An Israeli-based rabbi affiliated with the movement has written a special passage, to be read before the traditional saltwater dipping, that addresses the plight of all those non-Orthodox converts in Israel prohibited from using state-run mikvehs, or ritual baths.

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Abayudaya Jewish Community in Uganda Recognized as a Masorti Olami Community


Published in Haaretz
by Judy Maltz
Apr 13, 2016

Ugandan Jews Make Stride in Gaining Formal Recognition From Israel

A community of Jewish converts in Africa has won an important concession in its struggle to gain formal recognition from the State of Israel.In an official letter sent to a leader of the Conservative Movement in Israel, the Jewish Agency has ruled that the Abayudaya Jews of Uganda are a “recognized” community. Only converts from officially recognized communities are eligible for citizenship in Israel under the Law of Return.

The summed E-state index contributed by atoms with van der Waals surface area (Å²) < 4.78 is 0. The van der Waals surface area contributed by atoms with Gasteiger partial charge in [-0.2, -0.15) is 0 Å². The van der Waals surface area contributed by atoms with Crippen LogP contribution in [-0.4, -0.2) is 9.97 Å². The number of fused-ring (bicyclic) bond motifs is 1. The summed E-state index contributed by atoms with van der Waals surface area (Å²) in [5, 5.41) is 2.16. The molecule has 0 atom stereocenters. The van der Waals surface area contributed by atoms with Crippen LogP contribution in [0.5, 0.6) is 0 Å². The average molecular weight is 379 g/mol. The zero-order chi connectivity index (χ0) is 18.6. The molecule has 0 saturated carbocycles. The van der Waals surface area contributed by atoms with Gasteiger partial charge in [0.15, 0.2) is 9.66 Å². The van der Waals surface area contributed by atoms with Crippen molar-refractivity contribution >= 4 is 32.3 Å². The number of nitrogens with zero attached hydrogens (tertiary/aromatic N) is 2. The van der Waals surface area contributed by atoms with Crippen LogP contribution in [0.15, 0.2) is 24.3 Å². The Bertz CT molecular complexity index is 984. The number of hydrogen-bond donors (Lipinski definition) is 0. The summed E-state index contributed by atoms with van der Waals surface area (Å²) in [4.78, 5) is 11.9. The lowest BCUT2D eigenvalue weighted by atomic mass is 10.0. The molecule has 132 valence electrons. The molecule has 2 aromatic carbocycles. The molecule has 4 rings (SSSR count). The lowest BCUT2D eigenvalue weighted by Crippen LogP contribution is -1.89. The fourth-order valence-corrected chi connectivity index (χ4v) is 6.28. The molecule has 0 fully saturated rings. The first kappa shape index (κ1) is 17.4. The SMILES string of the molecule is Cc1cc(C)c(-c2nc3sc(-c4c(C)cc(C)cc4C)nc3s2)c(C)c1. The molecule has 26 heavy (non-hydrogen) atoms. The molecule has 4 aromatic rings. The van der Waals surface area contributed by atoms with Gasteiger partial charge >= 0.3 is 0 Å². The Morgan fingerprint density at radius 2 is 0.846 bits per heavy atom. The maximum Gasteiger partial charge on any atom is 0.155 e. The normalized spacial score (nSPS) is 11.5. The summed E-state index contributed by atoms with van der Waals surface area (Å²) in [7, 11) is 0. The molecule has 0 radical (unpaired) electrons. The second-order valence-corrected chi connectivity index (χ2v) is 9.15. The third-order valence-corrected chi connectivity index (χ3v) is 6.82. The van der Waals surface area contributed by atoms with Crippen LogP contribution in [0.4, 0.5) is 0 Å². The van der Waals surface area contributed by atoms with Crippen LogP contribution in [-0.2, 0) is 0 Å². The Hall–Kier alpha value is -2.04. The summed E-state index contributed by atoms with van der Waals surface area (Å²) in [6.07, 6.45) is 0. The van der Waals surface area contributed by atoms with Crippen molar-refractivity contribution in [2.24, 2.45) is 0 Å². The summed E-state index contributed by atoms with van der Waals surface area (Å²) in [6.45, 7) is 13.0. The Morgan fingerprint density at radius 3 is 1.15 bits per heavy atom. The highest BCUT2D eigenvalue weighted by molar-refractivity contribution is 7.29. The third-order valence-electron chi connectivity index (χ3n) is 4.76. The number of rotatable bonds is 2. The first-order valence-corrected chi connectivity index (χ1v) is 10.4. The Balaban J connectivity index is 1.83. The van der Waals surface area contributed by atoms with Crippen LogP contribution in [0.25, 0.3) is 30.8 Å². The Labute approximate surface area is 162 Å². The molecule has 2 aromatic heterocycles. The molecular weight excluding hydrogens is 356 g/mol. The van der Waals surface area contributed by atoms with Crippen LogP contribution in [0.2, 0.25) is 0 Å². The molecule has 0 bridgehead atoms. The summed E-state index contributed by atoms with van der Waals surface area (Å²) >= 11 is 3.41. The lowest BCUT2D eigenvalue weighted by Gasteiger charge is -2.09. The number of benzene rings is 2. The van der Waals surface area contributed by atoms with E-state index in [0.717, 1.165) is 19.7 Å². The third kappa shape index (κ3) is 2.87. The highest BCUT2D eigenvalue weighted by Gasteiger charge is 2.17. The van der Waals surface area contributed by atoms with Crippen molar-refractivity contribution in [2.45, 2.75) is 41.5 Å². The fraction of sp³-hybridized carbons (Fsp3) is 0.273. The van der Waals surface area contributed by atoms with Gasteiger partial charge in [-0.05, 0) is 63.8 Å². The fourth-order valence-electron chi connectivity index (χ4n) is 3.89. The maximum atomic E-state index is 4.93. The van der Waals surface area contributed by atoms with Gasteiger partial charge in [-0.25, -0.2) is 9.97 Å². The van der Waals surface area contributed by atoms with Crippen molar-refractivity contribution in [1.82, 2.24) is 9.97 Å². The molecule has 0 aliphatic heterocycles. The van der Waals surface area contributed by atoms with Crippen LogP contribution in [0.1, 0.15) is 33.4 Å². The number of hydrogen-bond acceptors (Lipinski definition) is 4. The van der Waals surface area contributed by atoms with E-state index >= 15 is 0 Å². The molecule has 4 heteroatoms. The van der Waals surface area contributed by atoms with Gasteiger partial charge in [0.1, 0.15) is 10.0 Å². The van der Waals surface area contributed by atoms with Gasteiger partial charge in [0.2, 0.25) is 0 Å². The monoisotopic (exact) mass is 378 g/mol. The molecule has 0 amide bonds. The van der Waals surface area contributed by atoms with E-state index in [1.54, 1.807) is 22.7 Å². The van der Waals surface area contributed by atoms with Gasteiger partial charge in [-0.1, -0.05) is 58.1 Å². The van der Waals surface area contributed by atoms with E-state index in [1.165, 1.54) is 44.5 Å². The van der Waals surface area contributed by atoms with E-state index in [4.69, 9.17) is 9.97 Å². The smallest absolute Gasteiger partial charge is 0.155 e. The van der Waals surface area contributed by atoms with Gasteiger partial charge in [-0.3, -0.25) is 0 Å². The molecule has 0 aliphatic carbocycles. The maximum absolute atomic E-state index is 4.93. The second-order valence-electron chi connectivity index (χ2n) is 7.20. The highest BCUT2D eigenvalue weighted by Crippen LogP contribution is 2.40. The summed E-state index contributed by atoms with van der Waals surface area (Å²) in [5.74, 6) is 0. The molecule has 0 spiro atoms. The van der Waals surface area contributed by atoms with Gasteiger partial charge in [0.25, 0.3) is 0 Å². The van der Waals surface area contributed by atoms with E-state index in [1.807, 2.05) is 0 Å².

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Greek President Plants a Tree together with Rabbi Tzvi Graetz


Published in KKL – JNF
Monday, April 04, 2016

The President of Greece, HE Mr. Prokopis Pavlopoulus, planted an olive tree in the Grove of Nations in Jerusalem at a ceremony on March 31, 2016.

The ceremony was held in honor of his visit marking twenty-five years of excellent diplomatic relations between Israel and Greece, and was attended by HE Spyridon Lampridis, the Greek Ambassador to Israel, and HE Irit Ben Abba, the Israeli Ambassador to Greece.

Silverstein again heads Conservative group


Published in New Jersey Jewish News
by NJJN Staff
March 16, 2016

Rabbi Alan Silverstein of Congregation Agudath Israel of West Essex in Caldwell has been elected president of MERCAZ Olami, the Zionist arm of the Conservative movement. He is serving a four-year term that began in February.

He succeeds Dr. Stephen Wolnek z”l, who died on Jan. 5.

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MERCAZ forces public rebuke of Swedish FM over anti-Israel remarks